In his latest column for Forbes online, Drucker Institute Executive Director Rick Wartzman springs off Vikram Pandit’s decision last week to step down as CEO of Citigroup.
“Some reports have gone so far as to suggest that Pandit was pushed out,” Wartzman writes, “though he himself has stressed that it was his call—‘something that I had been thinking about for a while.’ All of which raises an interesting question: When is it smart to quit your job?”
Wartzman says that Peter Drucker advised people to give notice for any number of reasons, “including when an organization’s values are different from your own. If you don’t, Drucker wrote, you’re bound to condemn yourself ‘both to frustration and to nonperformance.’”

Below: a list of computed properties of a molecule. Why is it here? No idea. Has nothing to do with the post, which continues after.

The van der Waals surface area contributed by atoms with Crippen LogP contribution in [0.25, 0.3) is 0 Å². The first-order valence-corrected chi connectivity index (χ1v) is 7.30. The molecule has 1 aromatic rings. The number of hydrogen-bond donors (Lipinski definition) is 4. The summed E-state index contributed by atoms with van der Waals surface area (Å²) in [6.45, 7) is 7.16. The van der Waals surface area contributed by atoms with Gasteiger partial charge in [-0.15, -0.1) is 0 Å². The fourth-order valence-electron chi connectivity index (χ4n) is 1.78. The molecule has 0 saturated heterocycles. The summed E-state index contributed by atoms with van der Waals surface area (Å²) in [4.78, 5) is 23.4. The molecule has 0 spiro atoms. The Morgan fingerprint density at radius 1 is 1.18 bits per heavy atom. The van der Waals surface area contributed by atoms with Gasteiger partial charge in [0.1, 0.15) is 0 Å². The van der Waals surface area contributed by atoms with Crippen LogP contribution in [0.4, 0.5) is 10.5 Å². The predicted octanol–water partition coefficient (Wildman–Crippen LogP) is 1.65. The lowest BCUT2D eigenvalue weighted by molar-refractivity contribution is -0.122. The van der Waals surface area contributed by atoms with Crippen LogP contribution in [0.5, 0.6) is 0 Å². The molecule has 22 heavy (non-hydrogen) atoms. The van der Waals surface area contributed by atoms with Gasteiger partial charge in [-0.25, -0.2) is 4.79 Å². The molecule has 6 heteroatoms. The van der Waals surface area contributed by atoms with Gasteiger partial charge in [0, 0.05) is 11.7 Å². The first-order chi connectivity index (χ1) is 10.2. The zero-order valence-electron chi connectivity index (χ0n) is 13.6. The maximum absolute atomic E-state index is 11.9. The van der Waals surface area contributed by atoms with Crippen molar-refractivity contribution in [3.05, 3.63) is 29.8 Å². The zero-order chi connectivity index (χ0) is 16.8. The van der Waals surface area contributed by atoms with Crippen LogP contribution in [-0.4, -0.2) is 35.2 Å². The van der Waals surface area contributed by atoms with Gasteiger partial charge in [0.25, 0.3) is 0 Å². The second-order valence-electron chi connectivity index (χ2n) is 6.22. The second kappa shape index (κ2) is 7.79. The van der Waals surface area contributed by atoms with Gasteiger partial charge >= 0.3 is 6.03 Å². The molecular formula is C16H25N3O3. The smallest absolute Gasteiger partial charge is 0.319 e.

But “the most common reason one should quit,” Drucker wrote in People and Performance, is when there’s no chance for promotion because of a bottleneck of middle-aged managers or an excess of older ones, or because the only way to get ahead is to be a member of an exclusive group (those who share a particular alma mater, say, or are all relatives in a family-owned business) to which you don’t belong.
Although one should never take a job solely to climb the career ladder, “the absence of promotional opportunity is demoralizing,” Drucker asserted. “And the sooner one gets out of a demoralizing situation, the better.”